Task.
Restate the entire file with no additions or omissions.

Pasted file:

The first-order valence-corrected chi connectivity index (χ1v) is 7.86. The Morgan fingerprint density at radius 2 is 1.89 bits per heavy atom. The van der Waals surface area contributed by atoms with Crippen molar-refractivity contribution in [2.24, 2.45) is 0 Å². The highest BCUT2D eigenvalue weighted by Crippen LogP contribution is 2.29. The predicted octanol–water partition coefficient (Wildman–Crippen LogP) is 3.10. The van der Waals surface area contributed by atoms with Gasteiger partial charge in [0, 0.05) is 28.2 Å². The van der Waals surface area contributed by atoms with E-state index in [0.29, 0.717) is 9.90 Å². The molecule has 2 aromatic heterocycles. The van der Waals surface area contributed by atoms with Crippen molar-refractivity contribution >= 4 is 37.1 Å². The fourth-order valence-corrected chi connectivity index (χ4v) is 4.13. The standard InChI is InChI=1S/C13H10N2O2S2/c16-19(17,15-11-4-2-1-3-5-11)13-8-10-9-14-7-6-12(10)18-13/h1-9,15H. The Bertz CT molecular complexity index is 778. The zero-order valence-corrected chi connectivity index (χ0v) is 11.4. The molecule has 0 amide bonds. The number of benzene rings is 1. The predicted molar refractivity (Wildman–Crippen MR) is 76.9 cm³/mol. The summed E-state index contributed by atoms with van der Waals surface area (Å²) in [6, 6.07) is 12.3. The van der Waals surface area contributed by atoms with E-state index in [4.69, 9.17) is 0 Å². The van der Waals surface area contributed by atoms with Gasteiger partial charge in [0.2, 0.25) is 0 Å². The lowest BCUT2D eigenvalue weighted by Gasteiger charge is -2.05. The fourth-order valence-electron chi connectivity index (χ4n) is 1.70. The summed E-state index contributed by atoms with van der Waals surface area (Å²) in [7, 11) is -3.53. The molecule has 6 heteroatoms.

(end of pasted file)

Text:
The first-order valence-corrected chi connectivity index (χ1v) is 7.86. The Morgan fingerprint density at radius 2 is 1.89 bits per heavy atom. The van der Waals surface area contributed by atoms with Crippen molar-refractivity contribution in [2.24, 2.45) is 0 Å². The highest BCUT2D eigenvalue weighted by Crippen LogP contribution is 2.29. The predicted octanol–water partition coefficient (Wildman–Crippen LogP) is 3.10. The van der Waals surface area contributed by atoms with Gasteiger partial charge in [0, 0.05) is 28.2 Å². The van der Waals surface area contributed by atoms with E-state index in [0.29, 0.717) is 9.90 Å². The molecule has 2 aromatic heterocycles. The van der Waals surface area contributed by atoms with Crippen molar-refractivity contribution >= 4 is 37.1 Å². The fourth-order valence-corrected chi connectivity index (χ4v) is 4.13. The standard InChI is InChI=1S/C13H10N2O2S2/c16-19(17,15-11-4-2-1-3-5-11)13-8-10-9-14-7-6-12(10)18-13/h1-9,15H. The Bertz CT molecular complexity index is 778. The zero-order valence-corrected chi connectivity index (χ0v) is 11.4. The molecule has 0 amide bonds. The number of benzene rings is 1. The predicted molar refractivity (Wildman–Crippen MR) is 76.9 cm³/mol. The summed E-state index contributed by atoms with van der Waals surface area (Å²) in [6, 6.07) is 12.3. The van der Waals surface area contributed by atoms with E-state index in [4.69, 9.17) is 0 Å². The van der Waals surface area contributed by atoms with Gasteiger partial charge in [0.2, 0.25) is 0 Å². The lowest BCUT2D eigenvalue weighted by Gasteiger charge is -2.05. The fourth-order valence-electron chi connectivity index (χ4n) is 1.70. The summed E-state index contributed by atoms with van der Waals surface area (Å²) in [7, 11) is -3.53. The molecule has 6 heteroatoms.